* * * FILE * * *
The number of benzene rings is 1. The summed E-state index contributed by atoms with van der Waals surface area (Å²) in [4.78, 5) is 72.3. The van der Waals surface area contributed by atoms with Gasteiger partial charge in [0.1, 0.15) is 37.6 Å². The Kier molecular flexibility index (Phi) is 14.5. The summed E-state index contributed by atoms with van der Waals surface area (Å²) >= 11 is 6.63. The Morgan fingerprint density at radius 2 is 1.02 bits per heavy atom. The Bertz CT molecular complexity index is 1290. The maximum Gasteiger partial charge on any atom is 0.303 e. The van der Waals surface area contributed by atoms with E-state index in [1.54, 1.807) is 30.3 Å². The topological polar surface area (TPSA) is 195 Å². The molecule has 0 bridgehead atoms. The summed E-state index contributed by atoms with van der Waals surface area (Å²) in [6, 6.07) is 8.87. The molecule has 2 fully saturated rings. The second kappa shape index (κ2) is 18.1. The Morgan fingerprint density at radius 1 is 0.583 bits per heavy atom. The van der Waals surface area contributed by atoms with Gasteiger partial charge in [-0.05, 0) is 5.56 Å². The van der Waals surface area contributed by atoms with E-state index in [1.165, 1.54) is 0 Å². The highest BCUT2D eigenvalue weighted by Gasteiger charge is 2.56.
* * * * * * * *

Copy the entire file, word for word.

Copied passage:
The number of benzene rings is 1. The summed E-state index contributed by atoms with van der Waals surface area (Å²) in [4.78, 5) is 72.3. The van der Waals surface area contributed by atoms with Gasteiger partial charge in [0.1, 0.15) is 37.6 Å². The Kier molecular flexibility index (Phi) is 14.5. The summed E-state index contributed by atoms with van der Waals surface area (Å²) >= 11 is 6.63. The Morgan fingerprint density at radius 2 is 1.02 bits per heavy atom. The Bertz CT molecular complexity index is 1290. The maximum Gasteiger partial charge on any atom is 0.303 e. The van der Waals surface area contributed by atoms with E-state index in [1.54, 1.807) is 30.3 Å². The topological polar surface area (TPSA) is 195 Å². The molecule has 0 bridgehead atoms. The summed E-state index contributed by atoms with van der Waals surface area (Å²) in [6, 6.07) is 8.87. The molecule has 2 fully saturated rings. The second kappa shape index (κ2) is 18.1. The Morgan fingerprint density at radius 1 is 0.583 bits per heavy atom. The van der Waals surface area contributed by atoms with Gasteiger partial charge in [-0.05, 0) is 5.56 Å². The van der Waals surface area contributed by atoms with E-state index in [1.165, 1.54) is 0 Å². The highest BCUT2D eigenvalue weighted by Gasteiger charge is 2.56.